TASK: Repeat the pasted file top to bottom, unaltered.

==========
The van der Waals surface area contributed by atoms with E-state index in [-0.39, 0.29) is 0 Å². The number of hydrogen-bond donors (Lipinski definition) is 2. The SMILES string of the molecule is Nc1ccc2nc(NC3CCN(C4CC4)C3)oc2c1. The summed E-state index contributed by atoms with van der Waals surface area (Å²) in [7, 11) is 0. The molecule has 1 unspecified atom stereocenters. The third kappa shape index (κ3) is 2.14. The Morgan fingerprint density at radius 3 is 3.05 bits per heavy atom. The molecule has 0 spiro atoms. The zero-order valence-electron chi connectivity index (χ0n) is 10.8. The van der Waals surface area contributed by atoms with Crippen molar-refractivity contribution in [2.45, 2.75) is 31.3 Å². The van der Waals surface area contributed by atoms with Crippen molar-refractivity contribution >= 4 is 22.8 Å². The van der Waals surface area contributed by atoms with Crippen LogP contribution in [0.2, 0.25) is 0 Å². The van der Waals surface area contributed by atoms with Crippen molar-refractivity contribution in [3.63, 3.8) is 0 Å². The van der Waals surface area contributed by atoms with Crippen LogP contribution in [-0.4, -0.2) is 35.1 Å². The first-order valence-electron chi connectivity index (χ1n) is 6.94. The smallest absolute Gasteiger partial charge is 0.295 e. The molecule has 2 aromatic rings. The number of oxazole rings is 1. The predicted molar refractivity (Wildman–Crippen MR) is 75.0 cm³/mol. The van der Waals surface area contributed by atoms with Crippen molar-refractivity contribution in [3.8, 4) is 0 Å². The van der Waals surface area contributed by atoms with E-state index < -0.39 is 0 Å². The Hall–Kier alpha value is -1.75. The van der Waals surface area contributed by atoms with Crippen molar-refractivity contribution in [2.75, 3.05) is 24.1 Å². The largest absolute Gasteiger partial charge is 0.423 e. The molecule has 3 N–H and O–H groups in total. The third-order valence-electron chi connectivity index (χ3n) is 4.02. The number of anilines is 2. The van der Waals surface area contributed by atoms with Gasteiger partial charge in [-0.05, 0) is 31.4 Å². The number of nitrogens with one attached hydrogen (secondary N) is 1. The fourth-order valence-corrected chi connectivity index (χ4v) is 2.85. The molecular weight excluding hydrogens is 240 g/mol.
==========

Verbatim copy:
The van der Waals surface area contributed by atoms with E-state index in [-0.39, 0.29) is 0 Å². The number of hydrogen-bond donors (Lipinski definition) is 2. The SMILES string of the molecule is Nc1ccc2nc(NC3CCN(C4CC4)C3)oc2c1. The summed E-state index contributed by atoms with van der Waals surface area (Å²) in [7, 11) is 0. The molecule has 1 unspecified atom stereocenters. The third kappa shape index (κ3) is 2.14. The Morgan fingerprint density at radius 3 is 3.05 bits per heavy atom. The molecule has 0 spiro atoms. The zero-order valence-electron chi connectivity index (χ0n) is 10.8. The van der Waals surface area contributed by atoms with Crippen molar-refractivity contribution in [2.45, 2.75) is 31.3 Å². The van der Waals surface area contributed by atoms with Crippen molar-refractivity contribution >= 4 is 22.8 Å². The van der Waals surface area contributed by atoms with Crippen LogP contribution in [0.2, 0.25) is 0 Å². The van der Waals surface area contributed by atoms with Crippen molar-refractivity contribution in [3.63, 3.8) is 0 Å². The van der Waals surface area contributed by atoms with Crippen LogP contribution in [-0.4, -0.2) is 35.1 Å². The first-order valence-electron chi connectivity index (χ1n) is 6.94. The smallest absolute Gasteiger partial charge is 0.295 e. The molecule has 2 aromatic rings. The number of oxazole rings is 1. The predicted molar refractivity (Wildman–Crippen MR) is 75.0 cm³/mol. The van der Waals surface area contributed by atoms with Crippen molar-refractivity contribution in [3.8, 4) is 0 Å². The van der Waals surface area contributed by atoms with E-state index < -0.39 is 0 Å². The Hall–Kier alpha value is -1.75. The van der Waals surface area contributed by atoms with Crippen molar-refractivity contribution in [2.75, 3.05) is 24.1 Å². The largest absolute Gasteiger partial charge is 0.423 e. The molecule has 3 N–H and O–H groups in total. The third-order valence-electron chi connectivity index (χ3n) is 4.02. The number of anilines is 2. The van der Waals surface area contributed by atoms with Gasteiger partial charge in [-0.05, 0) is 31.4 Å². The number of nitrogens with one attached hydrogen (secondary N) is 1. The fourth-order valence-corrected chi connectivity index (χ4v) is 2.85. The molecular weight excluding hydrogens is 240 g/mol.